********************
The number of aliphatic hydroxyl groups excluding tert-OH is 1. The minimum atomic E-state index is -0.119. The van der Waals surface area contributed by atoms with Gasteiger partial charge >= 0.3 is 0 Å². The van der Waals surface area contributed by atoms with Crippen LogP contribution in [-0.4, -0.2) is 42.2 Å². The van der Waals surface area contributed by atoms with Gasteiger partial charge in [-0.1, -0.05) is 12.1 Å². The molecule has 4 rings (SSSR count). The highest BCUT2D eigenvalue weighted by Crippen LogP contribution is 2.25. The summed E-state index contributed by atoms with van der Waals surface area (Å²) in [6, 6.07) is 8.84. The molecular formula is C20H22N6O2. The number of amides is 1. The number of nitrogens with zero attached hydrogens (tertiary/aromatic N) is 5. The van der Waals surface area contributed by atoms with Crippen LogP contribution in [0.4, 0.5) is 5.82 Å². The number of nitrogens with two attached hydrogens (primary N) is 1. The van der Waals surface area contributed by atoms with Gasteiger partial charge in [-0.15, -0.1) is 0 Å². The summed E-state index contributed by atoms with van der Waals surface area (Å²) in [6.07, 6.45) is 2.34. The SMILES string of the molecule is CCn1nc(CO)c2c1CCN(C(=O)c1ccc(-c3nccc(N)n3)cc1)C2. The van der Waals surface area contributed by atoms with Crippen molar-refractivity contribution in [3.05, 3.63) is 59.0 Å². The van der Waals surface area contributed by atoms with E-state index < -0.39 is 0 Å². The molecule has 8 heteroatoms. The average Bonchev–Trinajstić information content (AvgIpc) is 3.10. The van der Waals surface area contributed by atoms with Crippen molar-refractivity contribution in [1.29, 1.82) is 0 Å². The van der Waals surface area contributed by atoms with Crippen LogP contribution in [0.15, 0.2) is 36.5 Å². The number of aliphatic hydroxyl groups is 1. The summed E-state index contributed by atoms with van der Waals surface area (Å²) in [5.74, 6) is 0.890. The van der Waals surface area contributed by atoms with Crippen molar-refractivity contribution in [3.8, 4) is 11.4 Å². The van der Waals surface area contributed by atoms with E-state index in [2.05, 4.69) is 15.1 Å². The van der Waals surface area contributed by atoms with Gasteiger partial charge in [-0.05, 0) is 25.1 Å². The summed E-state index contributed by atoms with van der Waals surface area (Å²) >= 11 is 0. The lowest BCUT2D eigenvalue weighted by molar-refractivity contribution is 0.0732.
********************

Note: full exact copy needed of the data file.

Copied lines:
The number of aliphatic hydroxyl groups excluding tert-OH is 1. The minimum atomic E-state index is -0.119. The van der Waals surface area contributed by atoms with Gasteiger partial charge >= 0.3 is 0 Å². The van der Waals surface area contributed by atoms with Crippen LogP contribution in [-0.4, -0.2) is 42.2 Å². The van der Waals surface area contributed by atoms with Gasteiger partial charge in [-0.1, -0.05) is 12.1 Å². The molecule has 4 rings (SSSR count). The highest BCUT2D eigenvalue weighted by Crippen LogP contribution is 2.25. The summed E-state index contributed by atoms with van der Waals surface area (Å²) in [6, 6.07) is 8.84. The molecular formula is C20H22N6O2. The number of amides is 1. The number of nitrogens with zero attached hydrogens (tertiary/aromatic N) is 5. The van der Waals surface area contributed by atoms with Crippen LogP contribution in [0.4, 0.5) is 5.82 Å². The number of nitrogens with two attached hydrogens (primary N) is 1. The van der Waals surface area contributed by atoms with Gasteiger partial charge in [-0.15, -0.1) is 0 Å². The summed E-state index contributed by atoms with van der Waals surface area (Å²) in [6.07, 6.45) is 2.34. The SMILES string of the molecule is CCn1nc(CO)c2c1CCN(C(=O)c1ccc(-c3nccc(N)n3)cc1)C2. The van der Waals surface area contributed by atoms with Crippen molar-refractivity contribution in [3.05, 3.63) is 59.0 Å². The van der Waals surface area contributed by atoms with E-state index < -0.39 is 0 Å². The molecule has 8 heteroatoms. The average Bonchev–Trinajstić information content (AvgIpc) is 3.10. The van der Waals surface area contributed by atoms with Crippen molar-refractivity contribution in [1.29, 1.82) is 0 Å². The van der Waals surface area contributed by atoms with Crippen LogP contribution in [0.15, 0.2) is 36.5 Å². The number of aliphatic hydroxyl groups is 1. The summed E-state index contributed by atoms with van der Waals surface area (Å²) in [5.74, 6) is 0.890. The van der Waals surface area contributed by atoms with Crippen molar-refractivity contribution in [3.8, 4) is 11.4 Å². The van der Waals surface area contributed by atoms with E-state index in [2.05, 4.69) is 15.1 Å². The van der Waals surface area contributed by atoms with Gasteiger partial charge in [-0.05, 0) is 25.1 Å². The summed E-state index contributed by atoms with van der Waals surface area (Å²) >= 11 is 0. The lowest BCUT2D eigenvalue weighted by molar-refractivity contribution is 0.0732.